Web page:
I don’t know why but this morning I wrote in my journal some thoughts about dying. Thinking about how we as survivors sometimes make dying so difficult for those who ARE dying. And I wonder if technology is not causing more suffering in our ability to hold on to the dying for longer periods of time – in essence, not allowing them to be free.
When we die:
It’s not important what we believe when we die. It is important that we are at peace with what we believe.
If we doubt our belief, death can be a time of great suffering. And survivors are often keen on making sure the dying person believes the same as they believe – so the survivors may be at peace. But that is incredibly selfish and foolish. At time of death, it is the survivors responsibility to make sure he dying person is peace with their own beliefs – their own mind. It needs to be ALL ABOUT the dying person – not the survivor.
How do we, as survivors, smooth the way for those who are dying? How do we smooth the way to pass from this life to the next – or from one state of being to the next? Do we make it easier to slip out of this mortal coil – to free the spirit? Or, does our own suffering take precedence over the person who is dying?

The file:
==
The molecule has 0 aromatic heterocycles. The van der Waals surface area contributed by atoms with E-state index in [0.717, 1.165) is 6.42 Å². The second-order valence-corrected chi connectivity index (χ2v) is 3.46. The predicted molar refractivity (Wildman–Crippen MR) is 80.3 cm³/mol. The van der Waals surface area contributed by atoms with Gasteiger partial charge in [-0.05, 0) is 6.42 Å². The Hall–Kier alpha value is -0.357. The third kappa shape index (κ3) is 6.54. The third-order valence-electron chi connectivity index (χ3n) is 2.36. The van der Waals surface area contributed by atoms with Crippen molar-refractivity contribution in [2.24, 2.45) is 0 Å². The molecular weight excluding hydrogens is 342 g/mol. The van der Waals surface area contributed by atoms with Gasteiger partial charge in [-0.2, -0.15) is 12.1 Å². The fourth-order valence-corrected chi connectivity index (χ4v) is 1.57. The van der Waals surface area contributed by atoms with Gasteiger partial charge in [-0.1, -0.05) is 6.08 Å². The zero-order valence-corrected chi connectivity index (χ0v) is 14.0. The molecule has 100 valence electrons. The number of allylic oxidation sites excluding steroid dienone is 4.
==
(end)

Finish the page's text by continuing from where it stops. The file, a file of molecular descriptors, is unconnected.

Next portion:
Do we use technology to hold on those who are dying? If we tell doctors to do, “everything within their power” to ease the physical suffering of the individual does that just provide an illusion for the survivor that the dying person is at peace? Is medicine and technology always the best answer? Who ultimately benefits from medicine and technology – the survivor or the dying?
Death is about letting go for those who are dying and for the survivors. Here are some great thoughts on letting go and learning to let go.
One of my favorite artists. Enjoy The Divine Comedy’s LEAVING TODAY. A very poignant song considering the subject of today’s post. Listen to the lyrics as if it is a dying person saying goodbye.
and after the goodbyes have been said….TONIGHT WE FLY….the spirit of the dead survives and can be celebrated by the living in new appreciation of the life that was and the life that remains.